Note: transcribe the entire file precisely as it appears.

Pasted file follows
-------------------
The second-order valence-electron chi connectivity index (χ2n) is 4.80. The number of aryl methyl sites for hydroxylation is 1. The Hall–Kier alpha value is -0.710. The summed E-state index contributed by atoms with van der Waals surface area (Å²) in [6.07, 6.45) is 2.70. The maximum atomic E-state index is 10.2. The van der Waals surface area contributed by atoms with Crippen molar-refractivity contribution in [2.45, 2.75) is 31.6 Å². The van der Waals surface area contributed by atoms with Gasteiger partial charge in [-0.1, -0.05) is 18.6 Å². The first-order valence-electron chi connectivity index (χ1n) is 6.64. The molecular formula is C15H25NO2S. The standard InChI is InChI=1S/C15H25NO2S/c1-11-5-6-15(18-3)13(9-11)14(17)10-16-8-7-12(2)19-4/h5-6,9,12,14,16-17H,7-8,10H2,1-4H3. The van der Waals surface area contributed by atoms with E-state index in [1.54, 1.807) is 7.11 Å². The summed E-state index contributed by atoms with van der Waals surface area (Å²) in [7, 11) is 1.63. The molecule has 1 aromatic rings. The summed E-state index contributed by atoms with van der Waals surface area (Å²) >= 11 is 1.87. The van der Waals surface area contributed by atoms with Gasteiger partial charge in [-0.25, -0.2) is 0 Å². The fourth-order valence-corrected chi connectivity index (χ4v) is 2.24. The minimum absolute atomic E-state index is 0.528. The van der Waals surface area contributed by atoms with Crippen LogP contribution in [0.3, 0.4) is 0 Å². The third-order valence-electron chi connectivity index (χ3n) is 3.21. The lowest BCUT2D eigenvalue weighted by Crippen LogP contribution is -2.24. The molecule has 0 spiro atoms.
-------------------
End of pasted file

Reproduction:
The second-order valence-electron chi connectivity index (χ2n) is 4.80. The number of aryl methyl sites for hydroxylation is 1. The Hall–Kier alpha value is -0.710. The summed E-state index contributed by atoms with van der Waals surface area (Å²) in [6.07, 6.45) is 2.70. The maximum atomic E-state index is 10.2. The van der Waals surface area contributed by atoms with Crippen molar-refractivity contribution in [2.45, 2.75) is 31.6 Å². The van der Waals surface area contributed by atoms with Gasteiger partial charge in [-0.1, -0.05) is 18.6 Å². The first-order valence-electron chi connectivity index (χ1n) is 6.64. The molecular formula is C15H25NO2S. The standard InChI is InChI=1S/C15H25NO2S/c1-11-5-6-15(18-3)13(9-11)14(17)10-16-8-7-12(2)19-4/h5-6,9,12,14,16-17H,7-8,10H2,1-4H3. The van der Waals surface area contributed by atoms with E-state index in [1.54, 1.807) is 7.11 Å². The summed E-state index contributed by atoms with van der Waals surface area (Å²) in [7, 11) is 1.63. The molecule has 1 aromatic rings. The summed E-state index contributed by atoms with van der Waals surface area (Å²) >= 11 is 1.87. The van der Waals surface area contributed by atoms with Gasteiger partial charge in [-0.25, -0.2) is 0 Å². The fourth-order valence-corrected chi connectivity index (χ4v) is 2.24. The minimum absolute atomic E-state index is 0.528. The van der Waals surface area contributed by atoms with Crippen LogP contribution in [0.3, 0.4) is 0 Å². The third-order valence-electron chi connectivity index (χ3n) is 3.21. The lowest BCUT2D eigenvalue weighted by Crippen LogP contribution is -2.24. The molecule has 0 spiro atoms.